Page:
Objectivities: constructivist roots of positivism

Objectivities: constructivist roots of positivism Objectivity can be as legitimately pluralized as subjectivity. The same arguments and political motivations that have led to the popularization of a notion of subjectivities apply to objectivity. This possibility emerges when the lessons of historical analysis and critiques of modernity are extended farther back in time than the 1500s–1900s. When we look at medieval times (400s–1400s) in territories that later became Europe and the philosophies that interconnected with patterns of governance it becomes apparent that the origins of positivism and science can be argued to be humanist, metaphysically external, and contextual. Thus, the oft critiqued concept of objectivity as tied to positivism becomes parallel rather than antithetical to subjectivity. Indeed it is possible to argue that they are the same concept. So for approximatley 100 years we have been arguing about something Aristotle didn’t mean. His philosophy was radically humanist. His concepts of endoxa and phantasma support interpretive epistemologies linked to group constructed knowledge and human ability to form symbols. http://www.deepdyve.com/assets/images/DeepDyve-Logo-lg.png Quality & Quantity Springer Journals

Objectivities: constructivist roots of positivism

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Publisher
Springer Netherlands
Copyright
Copyright © 2014 by Springer Science+Business Media Dordrecht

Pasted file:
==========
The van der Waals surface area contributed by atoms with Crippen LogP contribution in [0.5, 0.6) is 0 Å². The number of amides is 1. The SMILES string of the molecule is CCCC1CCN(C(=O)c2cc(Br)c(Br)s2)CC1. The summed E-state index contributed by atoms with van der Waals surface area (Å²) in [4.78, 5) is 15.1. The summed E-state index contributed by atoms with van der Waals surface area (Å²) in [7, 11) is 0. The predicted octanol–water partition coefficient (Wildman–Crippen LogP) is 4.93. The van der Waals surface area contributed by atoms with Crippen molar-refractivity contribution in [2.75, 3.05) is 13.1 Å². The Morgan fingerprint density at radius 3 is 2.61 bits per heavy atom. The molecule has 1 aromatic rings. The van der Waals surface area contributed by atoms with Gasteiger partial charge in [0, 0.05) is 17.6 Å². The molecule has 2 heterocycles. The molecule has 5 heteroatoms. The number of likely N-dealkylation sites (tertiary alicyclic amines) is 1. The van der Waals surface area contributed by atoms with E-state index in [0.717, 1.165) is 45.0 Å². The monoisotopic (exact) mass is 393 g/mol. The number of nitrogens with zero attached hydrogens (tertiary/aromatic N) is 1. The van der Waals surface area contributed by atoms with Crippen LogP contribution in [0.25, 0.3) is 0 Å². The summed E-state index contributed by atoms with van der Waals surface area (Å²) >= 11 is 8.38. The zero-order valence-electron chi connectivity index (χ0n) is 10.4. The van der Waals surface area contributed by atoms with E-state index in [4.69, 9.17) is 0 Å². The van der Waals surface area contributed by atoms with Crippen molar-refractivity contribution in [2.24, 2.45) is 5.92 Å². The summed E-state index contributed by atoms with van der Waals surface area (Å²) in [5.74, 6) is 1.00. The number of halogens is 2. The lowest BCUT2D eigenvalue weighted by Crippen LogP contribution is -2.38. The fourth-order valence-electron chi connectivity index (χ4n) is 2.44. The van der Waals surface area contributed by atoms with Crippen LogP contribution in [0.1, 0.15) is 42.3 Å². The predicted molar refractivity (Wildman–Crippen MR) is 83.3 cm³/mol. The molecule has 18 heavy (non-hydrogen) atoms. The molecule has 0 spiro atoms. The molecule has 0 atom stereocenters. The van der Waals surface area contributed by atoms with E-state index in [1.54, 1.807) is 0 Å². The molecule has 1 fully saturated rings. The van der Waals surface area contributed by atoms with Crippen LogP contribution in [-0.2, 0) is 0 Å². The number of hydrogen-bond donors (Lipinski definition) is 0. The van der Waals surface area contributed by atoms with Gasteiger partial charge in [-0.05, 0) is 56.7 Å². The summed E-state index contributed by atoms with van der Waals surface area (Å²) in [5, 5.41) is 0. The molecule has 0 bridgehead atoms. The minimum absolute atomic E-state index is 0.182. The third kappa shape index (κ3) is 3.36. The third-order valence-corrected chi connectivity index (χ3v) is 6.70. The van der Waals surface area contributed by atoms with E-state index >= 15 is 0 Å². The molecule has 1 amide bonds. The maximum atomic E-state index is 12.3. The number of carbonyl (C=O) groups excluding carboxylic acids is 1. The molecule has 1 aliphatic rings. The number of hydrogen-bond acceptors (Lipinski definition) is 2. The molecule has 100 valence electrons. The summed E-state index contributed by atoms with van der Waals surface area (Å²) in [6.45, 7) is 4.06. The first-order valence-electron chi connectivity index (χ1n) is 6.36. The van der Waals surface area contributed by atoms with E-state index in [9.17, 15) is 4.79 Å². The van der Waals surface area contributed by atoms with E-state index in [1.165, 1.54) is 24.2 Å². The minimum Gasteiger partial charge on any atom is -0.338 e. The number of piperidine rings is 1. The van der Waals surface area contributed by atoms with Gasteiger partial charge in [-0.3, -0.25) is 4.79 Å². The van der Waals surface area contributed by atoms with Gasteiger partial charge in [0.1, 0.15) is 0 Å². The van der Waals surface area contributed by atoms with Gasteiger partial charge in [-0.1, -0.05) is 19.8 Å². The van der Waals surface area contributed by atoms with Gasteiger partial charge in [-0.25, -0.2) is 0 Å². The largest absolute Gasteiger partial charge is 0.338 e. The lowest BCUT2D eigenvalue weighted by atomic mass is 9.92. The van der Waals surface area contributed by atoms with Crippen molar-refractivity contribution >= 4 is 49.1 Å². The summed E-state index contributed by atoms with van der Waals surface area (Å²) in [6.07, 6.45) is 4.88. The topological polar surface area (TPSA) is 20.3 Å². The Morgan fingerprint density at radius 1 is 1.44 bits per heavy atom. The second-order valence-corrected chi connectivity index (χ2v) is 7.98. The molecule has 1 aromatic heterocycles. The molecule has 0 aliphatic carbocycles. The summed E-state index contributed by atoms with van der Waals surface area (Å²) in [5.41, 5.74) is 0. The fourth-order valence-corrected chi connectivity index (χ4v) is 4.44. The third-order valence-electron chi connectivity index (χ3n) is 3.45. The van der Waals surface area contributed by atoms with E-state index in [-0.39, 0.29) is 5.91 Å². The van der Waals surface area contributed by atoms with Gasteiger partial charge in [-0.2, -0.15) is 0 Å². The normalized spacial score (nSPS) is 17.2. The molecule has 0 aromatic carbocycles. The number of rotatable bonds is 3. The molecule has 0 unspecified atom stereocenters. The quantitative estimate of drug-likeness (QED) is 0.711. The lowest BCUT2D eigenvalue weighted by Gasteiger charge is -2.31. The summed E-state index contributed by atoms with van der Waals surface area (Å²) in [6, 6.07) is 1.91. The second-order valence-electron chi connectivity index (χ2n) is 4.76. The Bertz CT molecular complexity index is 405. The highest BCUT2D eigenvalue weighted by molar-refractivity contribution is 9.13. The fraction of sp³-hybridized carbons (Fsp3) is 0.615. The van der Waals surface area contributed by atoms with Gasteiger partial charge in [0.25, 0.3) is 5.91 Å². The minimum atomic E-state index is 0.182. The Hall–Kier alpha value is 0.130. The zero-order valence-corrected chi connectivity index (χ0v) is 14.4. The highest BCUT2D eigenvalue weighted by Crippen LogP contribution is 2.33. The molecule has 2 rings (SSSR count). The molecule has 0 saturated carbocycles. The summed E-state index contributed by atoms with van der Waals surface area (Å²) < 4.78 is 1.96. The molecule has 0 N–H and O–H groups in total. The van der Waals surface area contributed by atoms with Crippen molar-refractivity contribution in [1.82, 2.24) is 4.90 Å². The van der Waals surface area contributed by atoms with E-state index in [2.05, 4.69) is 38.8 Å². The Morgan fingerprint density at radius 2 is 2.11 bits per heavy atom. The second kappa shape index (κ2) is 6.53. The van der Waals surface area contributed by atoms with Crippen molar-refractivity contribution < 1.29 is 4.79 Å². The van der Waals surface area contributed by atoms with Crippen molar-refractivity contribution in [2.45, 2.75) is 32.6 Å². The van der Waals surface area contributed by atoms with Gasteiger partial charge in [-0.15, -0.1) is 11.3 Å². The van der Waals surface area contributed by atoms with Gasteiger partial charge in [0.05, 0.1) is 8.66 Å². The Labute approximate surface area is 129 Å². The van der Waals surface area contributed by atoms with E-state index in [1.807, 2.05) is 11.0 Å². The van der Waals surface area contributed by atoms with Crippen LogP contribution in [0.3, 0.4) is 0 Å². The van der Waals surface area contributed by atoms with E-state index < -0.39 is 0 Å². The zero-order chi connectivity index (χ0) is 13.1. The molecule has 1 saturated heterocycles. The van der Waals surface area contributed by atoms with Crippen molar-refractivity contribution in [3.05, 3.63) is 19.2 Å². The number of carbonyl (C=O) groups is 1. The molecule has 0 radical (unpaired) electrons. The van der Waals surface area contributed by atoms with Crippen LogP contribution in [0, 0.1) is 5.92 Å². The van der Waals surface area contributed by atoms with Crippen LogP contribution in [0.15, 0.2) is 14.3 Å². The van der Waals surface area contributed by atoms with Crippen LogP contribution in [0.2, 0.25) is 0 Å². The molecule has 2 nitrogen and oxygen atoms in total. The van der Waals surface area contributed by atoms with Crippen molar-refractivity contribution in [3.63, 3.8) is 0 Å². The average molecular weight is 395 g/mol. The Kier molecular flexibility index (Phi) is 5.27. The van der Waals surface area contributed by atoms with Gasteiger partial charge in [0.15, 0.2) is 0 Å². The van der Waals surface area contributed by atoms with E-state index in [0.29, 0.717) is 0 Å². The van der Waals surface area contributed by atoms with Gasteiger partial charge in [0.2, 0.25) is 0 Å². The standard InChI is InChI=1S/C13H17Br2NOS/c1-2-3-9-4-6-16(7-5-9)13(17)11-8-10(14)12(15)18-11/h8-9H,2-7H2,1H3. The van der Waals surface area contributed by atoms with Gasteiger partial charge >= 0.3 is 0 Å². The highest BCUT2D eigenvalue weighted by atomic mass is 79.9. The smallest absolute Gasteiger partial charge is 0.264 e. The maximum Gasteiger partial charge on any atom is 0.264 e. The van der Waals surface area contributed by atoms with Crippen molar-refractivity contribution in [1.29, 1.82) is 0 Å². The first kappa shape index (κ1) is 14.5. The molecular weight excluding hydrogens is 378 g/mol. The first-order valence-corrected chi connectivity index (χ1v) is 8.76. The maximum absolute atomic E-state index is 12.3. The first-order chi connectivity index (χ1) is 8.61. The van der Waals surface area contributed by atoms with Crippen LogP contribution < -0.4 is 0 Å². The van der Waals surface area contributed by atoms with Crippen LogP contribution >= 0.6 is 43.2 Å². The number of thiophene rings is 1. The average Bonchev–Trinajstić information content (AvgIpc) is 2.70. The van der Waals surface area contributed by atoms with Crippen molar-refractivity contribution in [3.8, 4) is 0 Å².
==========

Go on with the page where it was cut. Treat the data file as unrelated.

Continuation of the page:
Subject
Social Sciences, general; Methodology of the Social Sciences; Social Sciences, general
ISSN
0033-5177
eISSN
1573-7845
D.O.I.
10.1007/s11135-014-0027-6
Publisher site
See Article on Publisher Site

Abstract

Objectivity can be as legitimately pluralized as subjectivity. The same arguments and political motivations that have led to the popularization of a notion of subjectivities apply to objectivity. This possibility emerges when the lessons of historical analysis and critiques of modernity are extended farther back in time than the 1500s–1900s. When we look at medieval times (400s–1400s) in territories that later became Europe and the philosophies that interconnected with patterns of governance it becomes apparent that the origins of positivism and science can be argued to be humanist, metaphysically external, and contextual. Thus, the oft critiqued concept of objectivity as tied to positivism becomes parallel rather than antithetical to subjectivity. Indeed it is possible to argue that they are the same concept. So for approximatley 100 years we have been arguing about something Aristotle didn’t mean. His philosophy was radically humanist. His concepts of endoxa and phantasma support interpretive epistemologies linked to group constructed knowledge and human ability to form symbols.

Journal

Quality & QuantitySpringer Journals

Published: Apr 29, 2014

References

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